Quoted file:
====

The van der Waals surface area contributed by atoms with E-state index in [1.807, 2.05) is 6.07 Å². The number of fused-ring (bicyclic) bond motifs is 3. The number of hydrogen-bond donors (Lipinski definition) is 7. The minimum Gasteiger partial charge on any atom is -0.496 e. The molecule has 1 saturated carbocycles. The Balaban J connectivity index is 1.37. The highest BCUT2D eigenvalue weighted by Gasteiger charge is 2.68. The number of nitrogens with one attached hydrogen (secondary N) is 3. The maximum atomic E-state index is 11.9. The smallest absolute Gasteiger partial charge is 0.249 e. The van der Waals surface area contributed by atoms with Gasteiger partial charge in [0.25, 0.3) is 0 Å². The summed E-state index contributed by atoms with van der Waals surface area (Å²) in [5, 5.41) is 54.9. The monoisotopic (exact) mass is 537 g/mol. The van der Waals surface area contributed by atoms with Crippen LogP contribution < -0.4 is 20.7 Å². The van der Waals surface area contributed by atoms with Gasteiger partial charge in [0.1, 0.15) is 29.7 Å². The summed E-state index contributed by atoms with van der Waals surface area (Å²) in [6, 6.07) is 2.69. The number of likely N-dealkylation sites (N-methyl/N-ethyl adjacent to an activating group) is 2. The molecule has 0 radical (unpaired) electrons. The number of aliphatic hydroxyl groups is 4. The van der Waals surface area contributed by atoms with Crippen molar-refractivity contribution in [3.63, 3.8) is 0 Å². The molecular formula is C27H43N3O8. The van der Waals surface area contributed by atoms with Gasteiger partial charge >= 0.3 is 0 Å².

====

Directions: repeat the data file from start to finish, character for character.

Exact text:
The van der Waals surface area contributed by atoms with E-state index in [1.807, 2.05) is 6.07 Å². The number of fused-ring (bicyclic) bond motifs is 3. The number of hydrogen-bond donors (Lipinski definition) is 7. The minimum Gasteiger partial charge on any atom is -0.496 e. The molecule has 1 saturated carbocycles. The Balaban J connectivity index is 1.37. The highest BCUT2D eigenvalue weighted by Gasteiger charge is 2.68. The number of nitrogens with one attached hydrogen (secondary N) is 3. The maximum atomic E-state index is 11.9. The smallest absolute Gasteiger partial charge is 0.249 e. The van der Waals surface area contributed by atoms with Gasteiger partial charge in [0.25, 0.3) is 0 Å². The summed E-state index contributed by atoms with van der Waals surface area (Å²) in [5, 5.41) is 54.9. The monoisotopic (exact) mass is 537 g/mol. The van der Waals surface area contributed by atoms with Crippen LogP contribution < -0.4 is 20.7 Å². The van der Waals surface area contributed by atoms with Gasteiger partial charge in [0.1, 0.15) is 29.7 Å². The summed E-state index contributed by atoms with van der Waals surface area (Å²) in [6, 6.07) is 2.69. The number of likely N-dealkylation sites (N-methyl/N-ethyl adjacent to an activating group) is 2. The molecule has 0 radical (unpaired) electrons. The number of aliphatic hydroxyl groups is 4. The van der Waals surface area contributed by atoms with Crippen molar-refractivity contribution in [3.63, 3.8) is 0 Å². The molecular formula is C27H43N3O8. The van der Waals surface area contributed by atoms with Gasteiger partial charge >= 0.3 is 0 Å².